Four books every team lead should read

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Posted September 30th, 2015 by adminguy




Going from developer to senior developer to team lead is a fairly common career progression. However, interestingly, much of the skills a team lead needs have to be developed through observation, self learning and reading. There aren't too many college or online courses that will teach the skills required to be effective. Maybe it's because being an effective team lead does not require much of a theoretical foundation; it's more about practical skills, common sense, and getting stuff done. 

Even though the school of hard knocks is one of the best teacher, a lot of learning can also come from other people's experiences. And well written books which draw from practical, real world situations, are one of the best sources. Last week I wrote about traits which every team lead should have. This week I'd like to recommend four books which every team lead should read.
It's amazing how a book that was first published in 1975 is still not only popular but also very relevant. Perhaps because even though technology has changed a lot, the nature of problems faced by teams have not. We still face the same type of problems. That's why this book still shines - because it describes problems faced in the trenches by development teams, their causes and possible solutions. The book discusses several issues ranging from communication, system requirements, system freezing, design bloats, and many more; but my favorite thesis which gives the book it's name is - Assigning more programmers to a project running behind schedule, may make it even more late. Common sense isn't it? Yet, you'll be surprised how many managers just don't get it. Understanding the principles outlined in this book will ensure you don't become one of them.
I really like this excerpt from a user review on Amazon:
There are few must reads in this industry. This is one. First published in 1975, this work is as applicable to software engineering today as it was then. Why? Because building things, including software, has always been as much about people as it has been about materials or technology--and people don't change much in only 25 years.
This book too, like the previous one, is based on personal, real world, experiences, and it's an even more people focused book than The Mythical Man Month. The author speaks strongly in favor of removing obstacles that get in the way of performance. It gives advise on how to create an environment that is respectful and not oppressive. The major premise being that people can work very well on their own if they are given the right environment. The book stresses a lot on the office and work space environment among other things that affect the team. It's an important read for anyone connected with software development, but irreplaceable for a team lead or a prospective one. As a reader on Amazon comments:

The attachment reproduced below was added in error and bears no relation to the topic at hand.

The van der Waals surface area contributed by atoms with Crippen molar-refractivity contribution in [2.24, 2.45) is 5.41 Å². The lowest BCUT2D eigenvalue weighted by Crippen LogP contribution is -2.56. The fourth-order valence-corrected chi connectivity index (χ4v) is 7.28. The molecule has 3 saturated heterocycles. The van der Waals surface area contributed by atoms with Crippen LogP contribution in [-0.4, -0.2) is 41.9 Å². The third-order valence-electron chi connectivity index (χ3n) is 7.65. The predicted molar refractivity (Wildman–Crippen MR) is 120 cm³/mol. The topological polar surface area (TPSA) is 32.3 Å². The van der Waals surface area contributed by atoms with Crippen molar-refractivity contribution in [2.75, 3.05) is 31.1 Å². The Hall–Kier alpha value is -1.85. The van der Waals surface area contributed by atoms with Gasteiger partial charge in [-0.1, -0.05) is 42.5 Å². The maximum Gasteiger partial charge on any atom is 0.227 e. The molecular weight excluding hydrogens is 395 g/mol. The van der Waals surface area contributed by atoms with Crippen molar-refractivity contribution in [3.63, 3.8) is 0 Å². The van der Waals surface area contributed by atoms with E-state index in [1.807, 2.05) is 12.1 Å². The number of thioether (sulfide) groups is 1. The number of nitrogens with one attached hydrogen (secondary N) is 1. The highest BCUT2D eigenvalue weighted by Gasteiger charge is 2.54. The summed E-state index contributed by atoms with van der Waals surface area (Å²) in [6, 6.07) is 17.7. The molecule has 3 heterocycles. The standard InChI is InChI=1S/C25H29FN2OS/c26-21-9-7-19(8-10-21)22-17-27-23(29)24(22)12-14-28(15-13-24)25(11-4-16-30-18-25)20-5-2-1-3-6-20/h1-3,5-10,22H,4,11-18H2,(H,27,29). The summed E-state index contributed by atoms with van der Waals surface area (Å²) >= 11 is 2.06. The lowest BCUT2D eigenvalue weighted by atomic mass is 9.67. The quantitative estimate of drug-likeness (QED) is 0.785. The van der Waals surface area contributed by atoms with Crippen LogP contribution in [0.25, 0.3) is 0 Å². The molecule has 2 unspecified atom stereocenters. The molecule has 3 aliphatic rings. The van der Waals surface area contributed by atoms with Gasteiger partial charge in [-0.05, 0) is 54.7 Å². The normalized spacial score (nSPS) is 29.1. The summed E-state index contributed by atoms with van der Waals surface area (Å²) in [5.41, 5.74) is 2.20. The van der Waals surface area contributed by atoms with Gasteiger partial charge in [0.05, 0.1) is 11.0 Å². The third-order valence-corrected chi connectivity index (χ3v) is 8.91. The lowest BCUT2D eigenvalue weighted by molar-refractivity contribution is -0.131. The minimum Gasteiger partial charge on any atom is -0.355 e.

This book offers so many great ideas for managing teams with relevant and practical examples to help drive the point home. As a project manager, I have been responsible for motivating teams for many years. Some days are better than others! But this book has provided a fresh look at how and why people are motivated, how to hire and get the most from your teams, and how to NOT waste their precious time.
A development schedule which defies all attempts at controlling it is the subject of this wonderful book by Steve McConnell, the author of Code Complete 2, a masterpiece in it's own right. The book discusses topics such as estimation, rapid development languages, working overtime, motivation, teamwork, requirements creep, quality, and much more. It outlines many of it's arguments with real world case studies and offers ample advise on how to tell whether your project is going north or south. 
The advice offered in this book is steeped in real world fire fighting, as reviewed by this reader:
As a developer, you have been on that project.  The one that seems that it will never end. Requirements change daily, testing seems to discover new bugs faster than you can fix them, release dates come and go and noone seems to know when the project will be completed. If you're like me, maybe you thought that was just the way software projects were.
And then I read this book. Chapter 3 contains a case study of classic mistakes.  It sounded like every project I had ever worked on. Steve McConnell shows you how to avoid those mistakes, and how to leverage best practices in planning and development to achieve maximum predictability and control over your software schedule.  This should be required reading for all software project managers, technical leads and top management.
This book by Mickey W. Mantle and Ron Lichty has been received very favorably by the industry. This book, like Peopleware, focuses on managing people and teams. While Peopleware is a classic in it's own right, this book is more contemporary, discussing many issues that are unique to this age. The book stresses on and gives ample examples of how to better manage as well as motivate people and teams. A well managed project according to the authors begins with understanding and motivating the team to perform at their peak. This review says it best:
Technology is easy. People are hard. But Mickey Mantle and Ron Lichty's fantastic book can make the people part of your technology operation significantly less hard. Mantle and Lichty understand that it's typically not technology that determines successful projects: it's human beings that make the difference. Instead of focusing on technical solutions, they explore and reveal the human side of technology projects: who your developers are, what makes them tick, what they care about.